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We often hear a lot about the positives – and negatives – of distributed teams. You can certainly argue about the benefits of increased focus, happiness, and productivity. I agree that these things are all true, but my own experiences are more focused. But only 20% of workers have a remote work option or a distributed team. “Distributed team” means many things – home office, satellite “away” office, NO office.… Read More »How I learned to stop worrying and love the distributed team
Weren’t we all taught to swing level when we were young? It’s part of a keep it simple principle. There are too many nuanced mechanical dynamics for any single baseball swing that it wouldn’t be possible to capture them all in a series of complicated demands. It would be like a game of Twister. You are stepping, you are swinging, you are rotating your hips while keeping your head as… Read More »Baseball advice changes over the years
The more pressing, if more complex, task of our digital age, then, lies not in figuring out what comes after the yottabyte, but in cultivating contact with an increasingly technologically formed world. In order to understand how our lives are already deeply formed by technology, we need to consider information not only in the abstract terms of terrabytes and zettabytes, but also in more cultural terms. How do the technologies… Read More »Defining meaning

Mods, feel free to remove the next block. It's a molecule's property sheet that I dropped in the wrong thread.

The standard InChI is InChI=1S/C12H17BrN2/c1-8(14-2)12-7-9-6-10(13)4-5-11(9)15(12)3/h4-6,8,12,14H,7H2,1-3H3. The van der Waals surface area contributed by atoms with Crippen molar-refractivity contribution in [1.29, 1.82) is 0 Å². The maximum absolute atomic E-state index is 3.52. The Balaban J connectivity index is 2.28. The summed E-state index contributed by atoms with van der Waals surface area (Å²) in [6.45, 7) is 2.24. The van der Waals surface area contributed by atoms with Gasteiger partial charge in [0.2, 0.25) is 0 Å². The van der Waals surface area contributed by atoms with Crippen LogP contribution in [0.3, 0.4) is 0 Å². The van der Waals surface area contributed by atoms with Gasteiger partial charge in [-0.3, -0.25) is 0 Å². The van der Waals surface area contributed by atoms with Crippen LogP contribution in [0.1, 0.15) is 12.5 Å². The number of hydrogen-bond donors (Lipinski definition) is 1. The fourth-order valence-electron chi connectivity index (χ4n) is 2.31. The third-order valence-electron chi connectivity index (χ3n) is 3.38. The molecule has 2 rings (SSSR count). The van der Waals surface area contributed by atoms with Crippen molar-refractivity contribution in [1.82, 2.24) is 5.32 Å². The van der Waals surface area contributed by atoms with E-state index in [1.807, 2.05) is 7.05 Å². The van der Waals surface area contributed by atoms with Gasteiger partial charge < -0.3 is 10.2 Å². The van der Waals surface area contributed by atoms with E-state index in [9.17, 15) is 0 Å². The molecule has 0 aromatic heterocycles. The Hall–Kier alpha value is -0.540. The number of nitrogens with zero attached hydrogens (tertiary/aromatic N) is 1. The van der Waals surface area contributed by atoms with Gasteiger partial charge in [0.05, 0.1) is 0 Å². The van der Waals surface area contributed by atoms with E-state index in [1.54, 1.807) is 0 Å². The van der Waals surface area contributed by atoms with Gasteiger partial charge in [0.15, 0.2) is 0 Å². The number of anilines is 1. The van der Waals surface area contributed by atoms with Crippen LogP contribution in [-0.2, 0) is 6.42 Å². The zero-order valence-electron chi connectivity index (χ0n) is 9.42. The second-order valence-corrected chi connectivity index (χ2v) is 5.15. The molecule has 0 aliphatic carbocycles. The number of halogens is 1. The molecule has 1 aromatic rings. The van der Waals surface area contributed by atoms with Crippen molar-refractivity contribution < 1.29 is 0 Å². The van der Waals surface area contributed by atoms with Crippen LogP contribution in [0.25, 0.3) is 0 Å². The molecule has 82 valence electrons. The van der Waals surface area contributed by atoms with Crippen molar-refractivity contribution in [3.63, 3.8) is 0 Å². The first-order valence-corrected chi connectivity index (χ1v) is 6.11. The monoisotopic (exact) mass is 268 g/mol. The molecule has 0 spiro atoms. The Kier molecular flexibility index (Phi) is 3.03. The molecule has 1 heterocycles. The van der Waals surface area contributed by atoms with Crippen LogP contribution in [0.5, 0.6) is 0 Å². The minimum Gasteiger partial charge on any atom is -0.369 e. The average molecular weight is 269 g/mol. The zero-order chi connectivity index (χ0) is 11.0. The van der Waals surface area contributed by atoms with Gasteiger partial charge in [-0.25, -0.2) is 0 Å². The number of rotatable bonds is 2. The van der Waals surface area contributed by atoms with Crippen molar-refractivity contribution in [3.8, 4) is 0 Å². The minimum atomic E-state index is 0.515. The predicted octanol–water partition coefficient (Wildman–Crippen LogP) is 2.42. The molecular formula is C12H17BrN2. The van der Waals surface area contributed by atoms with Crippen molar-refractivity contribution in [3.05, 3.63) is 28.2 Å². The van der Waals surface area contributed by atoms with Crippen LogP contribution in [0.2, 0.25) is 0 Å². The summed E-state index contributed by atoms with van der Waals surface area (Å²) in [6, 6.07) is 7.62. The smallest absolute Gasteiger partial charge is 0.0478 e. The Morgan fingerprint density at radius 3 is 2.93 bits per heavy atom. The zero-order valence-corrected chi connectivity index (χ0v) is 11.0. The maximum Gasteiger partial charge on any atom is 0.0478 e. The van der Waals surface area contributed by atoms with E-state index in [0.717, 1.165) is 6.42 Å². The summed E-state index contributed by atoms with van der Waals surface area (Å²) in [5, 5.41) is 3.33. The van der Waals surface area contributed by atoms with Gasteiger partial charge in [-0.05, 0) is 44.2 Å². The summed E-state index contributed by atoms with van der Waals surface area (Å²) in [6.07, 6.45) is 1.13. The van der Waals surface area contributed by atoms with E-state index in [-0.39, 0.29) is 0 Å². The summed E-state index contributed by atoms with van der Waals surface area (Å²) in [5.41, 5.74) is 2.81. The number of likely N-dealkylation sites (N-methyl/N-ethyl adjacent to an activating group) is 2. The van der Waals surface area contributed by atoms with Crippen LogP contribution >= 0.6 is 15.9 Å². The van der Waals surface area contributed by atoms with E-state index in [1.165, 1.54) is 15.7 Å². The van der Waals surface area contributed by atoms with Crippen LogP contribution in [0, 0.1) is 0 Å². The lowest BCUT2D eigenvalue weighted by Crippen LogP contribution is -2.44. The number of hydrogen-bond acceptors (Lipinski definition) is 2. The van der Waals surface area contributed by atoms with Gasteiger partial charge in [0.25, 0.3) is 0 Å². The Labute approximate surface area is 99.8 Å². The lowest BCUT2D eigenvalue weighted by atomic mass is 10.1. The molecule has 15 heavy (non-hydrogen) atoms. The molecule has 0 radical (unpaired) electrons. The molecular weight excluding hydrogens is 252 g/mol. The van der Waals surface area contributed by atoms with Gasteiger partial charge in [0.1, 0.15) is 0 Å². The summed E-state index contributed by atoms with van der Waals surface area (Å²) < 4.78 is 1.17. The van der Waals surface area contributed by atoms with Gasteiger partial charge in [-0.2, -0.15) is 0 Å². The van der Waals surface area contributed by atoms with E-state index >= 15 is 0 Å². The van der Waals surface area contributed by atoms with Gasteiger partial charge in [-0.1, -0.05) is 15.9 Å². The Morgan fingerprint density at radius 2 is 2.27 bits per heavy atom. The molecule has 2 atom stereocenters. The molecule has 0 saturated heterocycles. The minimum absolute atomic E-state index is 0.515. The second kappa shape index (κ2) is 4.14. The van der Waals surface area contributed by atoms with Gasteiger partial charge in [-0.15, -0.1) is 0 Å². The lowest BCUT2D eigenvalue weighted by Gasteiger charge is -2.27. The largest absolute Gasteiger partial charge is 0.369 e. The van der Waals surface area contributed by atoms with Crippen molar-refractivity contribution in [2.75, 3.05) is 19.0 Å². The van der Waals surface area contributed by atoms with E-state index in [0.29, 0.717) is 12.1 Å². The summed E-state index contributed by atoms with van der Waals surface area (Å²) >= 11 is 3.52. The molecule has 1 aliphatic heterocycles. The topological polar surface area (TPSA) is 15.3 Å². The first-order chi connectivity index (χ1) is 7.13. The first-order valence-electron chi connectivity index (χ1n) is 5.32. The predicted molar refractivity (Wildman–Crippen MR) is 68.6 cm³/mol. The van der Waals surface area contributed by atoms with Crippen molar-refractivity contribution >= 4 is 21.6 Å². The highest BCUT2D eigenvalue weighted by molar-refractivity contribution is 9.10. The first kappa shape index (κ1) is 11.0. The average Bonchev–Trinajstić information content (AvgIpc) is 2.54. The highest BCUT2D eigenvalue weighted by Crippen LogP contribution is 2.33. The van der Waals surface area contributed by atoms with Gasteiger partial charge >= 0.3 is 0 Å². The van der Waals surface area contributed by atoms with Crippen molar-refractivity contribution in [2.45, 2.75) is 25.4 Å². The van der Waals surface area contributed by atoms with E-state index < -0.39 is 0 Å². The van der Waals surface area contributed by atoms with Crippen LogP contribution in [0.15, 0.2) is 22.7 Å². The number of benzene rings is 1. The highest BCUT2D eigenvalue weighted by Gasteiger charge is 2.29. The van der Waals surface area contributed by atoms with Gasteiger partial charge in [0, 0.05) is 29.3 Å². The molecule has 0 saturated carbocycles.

Yesterday in the Kinect for Windows Blog, we found that some new features will be released in an update for the SDK. In addition to increased language support and “seated mode,” we’ll be getting record, playback and debug capabilities. This just brings questions to mind: Will this functionality be better or worse than the KinectRecorder? Will the SDK have discrete saved parts (image, depth, skeleton) for inspection? Will the SDK… Read More »Kinect for Windows SDK 1.5